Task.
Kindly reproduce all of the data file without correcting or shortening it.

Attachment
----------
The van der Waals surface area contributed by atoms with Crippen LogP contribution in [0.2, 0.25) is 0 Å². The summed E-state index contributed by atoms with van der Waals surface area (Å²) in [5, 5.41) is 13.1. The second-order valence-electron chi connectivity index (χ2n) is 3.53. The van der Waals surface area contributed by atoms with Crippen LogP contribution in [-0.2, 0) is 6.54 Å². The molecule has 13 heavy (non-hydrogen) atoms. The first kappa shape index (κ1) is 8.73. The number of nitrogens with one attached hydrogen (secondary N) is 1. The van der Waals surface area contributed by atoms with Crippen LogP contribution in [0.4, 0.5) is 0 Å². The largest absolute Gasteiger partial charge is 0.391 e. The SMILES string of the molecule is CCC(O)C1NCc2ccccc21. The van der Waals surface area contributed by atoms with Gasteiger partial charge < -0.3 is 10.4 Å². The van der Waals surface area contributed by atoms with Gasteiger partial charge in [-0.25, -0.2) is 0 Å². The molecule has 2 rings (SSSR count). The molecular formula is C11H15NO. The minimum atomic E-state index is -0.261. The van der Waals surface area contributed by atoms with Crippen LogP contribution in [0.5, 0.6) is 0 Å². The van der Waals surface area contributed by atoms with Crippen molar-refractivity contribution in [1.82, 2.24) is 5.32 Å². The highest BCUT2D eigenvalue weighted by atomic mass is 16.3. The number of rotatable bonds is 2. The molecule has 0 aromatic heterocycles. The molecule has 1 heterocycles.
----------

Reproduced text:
The van der Waals surface area contributed by atoms with Crippen LogP contribution in [0.2, 0.25) is 0 Å². The summed E-state index contributed by atoms with van der Waals surface area (Å²) in [5, 5.41) is 13.1. The second-order valence-electron chi connectivity index (χ2n) is 3.53. The van der Waals surface area contributed by atoms with Crippen LogP contribution in [-0.2, 0) is 6.54 Å². The molecule has 13 heavy (non-hydrogen) atoms. The first kappa shape index (κ1) is 8.73. The number of nitrogens with one attached hydrogen (secondary N) is 1. The van der Waals surface area contributed by atoms with Crippen LogP contribution in [0.4, 0.5) is 0 Å². The largest absolute Gasteiger partial charge is 0.391 e. The SMILES string of the molecule is CCC(O)C1NCc2ccccc21. The van der Waals surface area contributed by atoms with Gasteiger partial charge < -0.3 is 10.4 Å². The van der Waals surface area contributed by atoms with Gasteiger partial charge in [-0.25, -0.2) is 0 Å². The molecule has 2 rings (SSSR count). The molecular formula is C11H15NO. The minimum atomic E-state index is -0.261. The van der Waals surface area contributed by atoms with Crippen LogP contribution in [0.5, 0.6) is 0 Å². The van der Waals surface area contributed by atoms with Crippen molar-refractivity contribution in [1.82, 2.24) is 5.32 Å². The highest BCUT2D eigenvalue weighted by atomic mass is 16.3. The number of rotatable bonds is 2. The molecule has 0 aromatic heterocycles. The molecule has 1 heterocycles.